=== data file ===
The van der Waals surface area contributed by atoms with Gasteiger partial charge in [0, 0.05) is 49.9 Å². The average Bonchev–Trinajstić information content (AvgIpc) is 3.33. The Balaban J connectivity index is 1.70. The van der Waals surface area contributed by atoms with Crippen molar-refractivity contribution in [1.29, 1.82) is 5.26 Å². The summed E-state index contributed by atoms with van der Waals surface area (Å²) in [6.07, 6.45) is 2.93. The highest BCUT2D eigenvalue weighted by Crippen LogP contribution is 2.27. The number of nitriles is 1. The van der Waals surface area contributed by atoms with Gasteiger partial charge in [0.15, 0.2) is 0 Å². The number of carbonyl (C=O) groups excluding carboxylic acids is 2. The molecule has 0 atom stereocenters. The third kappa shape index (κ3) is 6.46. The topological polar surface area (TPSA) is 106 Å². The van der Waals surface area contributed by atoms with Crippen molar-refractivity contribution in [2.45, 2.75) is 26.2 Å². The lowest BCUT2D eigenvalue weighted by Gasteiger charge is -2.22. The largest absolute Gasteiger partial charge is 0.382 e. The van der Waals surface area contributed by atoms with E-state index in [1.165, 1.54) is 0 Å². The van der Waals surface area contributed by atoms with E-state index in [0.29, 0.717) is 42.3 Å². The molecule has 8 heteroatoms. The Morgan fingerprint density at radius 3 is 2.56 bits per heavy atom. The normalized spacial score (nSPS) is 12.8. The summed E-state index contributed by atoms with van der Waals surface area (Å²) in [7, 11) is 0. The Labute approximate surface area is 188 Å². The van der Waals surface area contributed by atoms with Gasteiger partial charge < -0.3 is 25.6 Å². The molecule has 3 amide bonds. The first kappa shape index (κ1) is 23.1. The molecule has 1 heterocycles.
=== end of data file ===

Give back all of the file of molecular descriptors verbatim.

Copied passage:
The van der Waals surface area contributed by atoms with Gasteiger partial charge in [0, 0.05) is 49.9 Å². The average Bonchev–Trinajstić information content (AvgIpc) is 3.33. The Balaban J connectivity index is 1.70. The van der Waals surface area contributed by atoms with Crippen molar-refractivity contribution in [1.29, 1.82) is 5.26 Å². The summed E-state index contributed by atoms with van der Waals surface area (Å²) in [6.07, 6.45) is 2.93. The highest BCUT2D eigenvalue weighted by Crippen LogP contribution is 2.27. The number of nitriles is 1. The van der Waals surface area contributed by atoms with Gasteiger partial charge in [0.15, 0.2) is 0 Å². The number of carbonyl (C=O) groups excluding carboxylic acids is 2. The molecule has 0 atom stereocenters. The third kappa shape index (κ3) is 6.46. The topological polar surface area (TPSA) is 106 Å². The van der Waals surface area contributed by atoms with Crippen molar-refractivity contribution in [2.45, 2.75) is 26.2 Å². The lowest BCUT2D eigenvalue weighted by Gasteiger charge is -2.22. The largest absolute Gasteiger partial charge is 0.382 e. The van der Waals surface area contributed by atoms with E-state index in [1.165, 1.54) is 0 Å². The van der Waals surface area contributed by atoms with E-state index in [0.29, 0.717) is 42.3 Å². The molecule has 8 heteroatoms. The Morgan fingerprint density at radius 3 is 2.56 bits per heavy atom. The normalized spacial score (nSPS) is 12.8. The summed E-state index contributed by atoms with van der Waals surface area (Å²) in [7, 11) is 0. The Labute approximate surface area is 188 Å². The van der Waals surface area contributed by atoms with Gasteiger partial charge < -0.3 is 25.6 Å². The molecule has 3 amide bonds. The first kappa shape index (κ1) is 23.1. The molecule has 1 heterocycles.